This may prove to represent the Saint Louis, of 1627. especially if there should be evidence that that ship was built in Holland; but she cannot possibly be the Couronne, which was built in Brittany, about ten years later than the date of the print. (Jal. Gloss. Naut. art. vaisseau). The Couronne, too, had Hercules and the Hydra as her figurehead, and was of seventy-two guns, while this "Navire Royalehas Jupiter with his bolts bestriding an eagle on her beak-head, and could hardly have had above sixty guns. The Foudroyant, of 1694, had Jupiter as her figure-head; possibly this is an earlier vessel of the name. A Royalle, of sixty guns, was in the French navy in 1671 (Dassié l'Architecture Navale) but navire royale I should take to be the equivalent of our "ship royal" rather than the actual name of the ship.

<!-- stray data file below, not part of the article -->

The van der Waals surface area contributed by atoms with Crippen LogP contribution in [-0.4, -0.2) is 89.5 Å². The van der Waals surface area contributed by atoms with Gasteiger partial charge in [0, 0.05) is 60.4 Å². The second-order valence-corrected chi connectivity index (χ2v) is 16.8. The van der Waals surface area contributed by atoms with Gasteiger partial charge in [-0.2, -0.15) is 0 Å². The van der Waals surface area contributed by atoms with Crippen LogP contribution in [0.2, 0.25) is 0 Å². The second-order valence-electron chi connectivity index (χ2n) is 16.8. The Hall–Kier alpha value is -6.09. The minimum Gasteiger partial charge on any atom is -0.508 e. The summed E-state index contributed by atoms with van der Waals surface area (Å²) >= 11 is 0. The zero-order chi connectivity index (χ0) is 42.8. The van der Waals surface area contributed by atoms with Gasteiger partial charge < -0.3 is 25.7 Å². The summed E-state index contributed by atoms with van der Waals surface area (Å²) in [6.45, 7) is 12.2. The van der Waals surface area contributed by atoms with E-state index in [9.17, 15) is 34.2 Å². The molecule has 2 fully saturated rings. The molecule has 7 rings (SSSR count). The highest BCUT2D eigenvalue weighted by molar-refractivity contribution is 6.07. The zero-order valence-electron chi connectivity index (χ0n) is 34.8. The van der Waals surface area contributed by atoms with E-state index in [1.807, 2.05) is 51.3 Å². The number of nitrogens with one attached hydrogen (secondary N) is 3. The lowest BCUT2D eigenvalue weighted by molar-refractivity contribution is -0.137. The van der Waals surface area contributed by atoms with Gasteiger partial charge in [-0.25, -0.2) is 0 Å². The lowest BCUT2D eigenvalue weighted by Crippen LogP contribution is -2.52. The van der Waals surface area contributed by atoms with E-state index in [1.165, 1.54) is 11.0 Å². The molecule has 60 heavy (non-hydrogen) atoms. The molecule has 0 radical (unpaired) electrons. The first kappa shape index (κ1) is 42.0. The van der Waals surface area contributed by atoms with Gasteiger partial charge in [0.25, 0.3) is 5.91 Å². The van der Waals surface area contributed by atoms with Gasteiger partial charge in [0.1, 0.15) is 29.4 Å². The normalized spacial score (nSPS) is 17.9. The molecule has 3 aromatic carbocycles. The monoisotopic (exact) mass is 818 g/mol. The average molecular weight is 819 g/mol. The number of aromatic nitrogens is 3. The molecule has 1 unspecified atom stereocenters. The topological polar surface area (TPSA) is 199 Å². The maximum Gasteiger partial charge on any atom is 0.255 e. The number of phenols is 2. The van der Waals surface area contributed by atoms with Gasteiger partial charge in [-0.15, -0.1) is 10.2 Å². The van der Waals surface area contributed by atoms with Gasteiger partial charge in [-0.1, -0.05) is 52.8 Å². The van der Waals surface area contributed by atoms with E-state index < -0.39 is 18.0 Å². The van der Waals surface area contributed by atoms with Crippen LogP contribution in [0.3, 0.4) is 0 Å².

That this print was considered as an authority we have other evidence than Fournier's use of it, for "The first Dreadnought, launched 1573." as Mr. Fraser styles her in his "Champions of the Fleet," is taken from a print, with Hollar's mannerisms, where an unconvincing hull of about 1655 or so is shown with rigging copied from this "Navire Royale." Perhaps the London of Mr. Fraser is another borrowed ship of Hollar's, and more directly copied from the original.

The print, as used by Fournier, and reproduced in the catalogue of the Musée de Marine at the Louvre, was the base for Admiral Paris's reconstruction of the Couronne, now exhibited there. This, as might be imagined, is not a successful representation of the Couronne, or, indeed, of any ship of any time; it is one of the few failures, amongst many successes, of a worker to whom we as a society owe only less than to his great compatriot, Jal. -- R. M. N.